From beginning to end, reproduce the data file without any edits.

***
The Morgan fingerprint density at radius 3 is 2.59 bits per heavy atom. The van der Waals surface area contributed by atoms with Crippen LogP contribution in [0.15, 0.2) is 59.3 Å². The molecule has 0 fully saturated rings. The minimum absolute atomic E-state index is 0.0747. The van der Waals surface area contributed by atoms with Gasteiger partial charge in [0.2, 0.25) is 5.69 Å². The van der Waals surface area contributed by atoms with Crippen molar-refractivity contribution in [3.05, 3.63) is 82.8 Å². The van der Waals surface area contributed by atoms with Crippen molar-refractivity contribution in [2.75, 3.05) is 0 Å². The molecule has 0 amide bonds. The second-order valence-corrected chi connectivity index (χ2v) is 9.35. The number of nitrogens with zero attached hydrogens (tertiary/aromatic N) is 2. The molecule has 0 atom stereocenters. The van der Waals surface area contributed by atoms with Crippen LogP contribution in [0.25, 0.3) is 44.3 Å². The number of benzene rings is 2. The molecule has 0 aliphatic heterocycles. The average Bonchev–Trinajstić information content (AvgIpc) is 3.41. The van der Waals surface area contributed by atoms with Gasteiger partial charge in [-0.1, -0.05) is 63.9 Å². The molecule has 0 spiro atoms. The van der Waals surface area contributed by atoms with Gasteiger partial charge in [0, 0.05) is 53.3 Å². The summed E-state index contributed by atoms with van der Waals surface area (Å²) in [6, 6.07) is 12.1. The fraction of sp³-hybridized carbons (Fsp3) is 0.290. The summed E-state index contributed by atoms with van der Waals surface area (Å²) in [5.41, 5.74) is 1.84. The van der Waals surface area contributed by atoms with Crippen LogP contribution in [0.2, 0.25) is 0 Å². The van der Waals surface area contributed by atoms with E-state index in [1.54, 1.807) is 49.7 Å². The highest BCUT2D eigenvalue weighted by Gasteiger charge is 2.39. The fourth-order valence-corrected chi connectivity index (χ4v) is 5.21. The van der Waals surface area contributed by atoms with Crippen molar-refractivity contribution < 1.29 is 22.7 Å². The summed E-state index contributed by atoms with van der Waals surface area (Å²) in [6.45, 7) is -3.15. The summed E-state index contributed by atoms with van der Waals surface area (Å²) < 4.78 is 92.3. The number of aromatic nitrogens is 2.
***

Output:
The Morgan fingerprint density at radius 3 is 2.59 bits per heavy atom. The van der Waals surface area contributed by atoms with Crippen LogP contribution in [0.15, 0.2) is 59.3 Å². The molecule has 0 fully saturated rings. The minimum absolute atomic E-state index is 0.0747. The van der Waals surface area contributed by atoms with Gasteiger partial charge in [0.2, 0.25) is 5.69 Å². The van der Waals surface area contributed by atoms with Crippen molar-refractivity contribution in [3.05, 3.63) is 82.8 Å². The van der Waals surface area contributed by atoms with Crippen molar-refractivity contribution in [2.75, 3.05) is 0 Å². The molecule has 0 amide bonds. The second-order valence-corrected chi connectivity index (χ2v) is 9.35. The number of nitrogens with zero attached hydrogens (tertiary/aromatic N) is 2. The molecule has 0 atom stereocenters. The van der Waals surface area contributed by atoms with Crippen LogP contribution in [0.25, 0.3) is 44.3 Å². The number of benzene rings is 2. The molecule has 0 aliphatic heterocycles. The average Bonchev–Trinajstić information content (AvgIpc) is 3.41. The van der Waals surface area contributed by atoms with Gasteiger partial charge in [-0.1, -0.05) is 63.9 Å². The molecule has 0 spiro atoms. The van der Waals surface area contributed by atoms with Gasteiger partial charge in [0, 0.05) is 53.3 Å². The summed E-state index contributed by atoms with van der Waals surface area (Å²) in [6, 6.07) is 12.1. The fraction of sp³-hybridized carbons (Fsp3) is 0.290. The summed E-state index contributed by atoms with van der Waals surface area (Å²) in [5.41, 5.74) is 1.84. The van der Waals surface area contributed by atoms with Crippen LogP contribution in [0.2, 0.25) is 0 Å². The van der Waals surface area contributed by atoms with E-state index in [1.54, 1.807) is 49.7 Å². The highest BCUT2D eigenvalue weighted by Gasteiger charge is 2.39. The fourth-order valence-corrected chi connectivity index (χ4v) is 5.21. The van der Waals surface area contributed by atoms with Crippen molar-refractivity contribution < 1.29 is 22.7 Å². The summed E-state index contributed by atoms with van der Waals surface area (Å²) in [6.45, 7) is -3.15. The summed E-state index contributed by atoms with van der Waals surface area (Å²) < 4.78 is 92.3. The number of aromatic nitrogens is 2.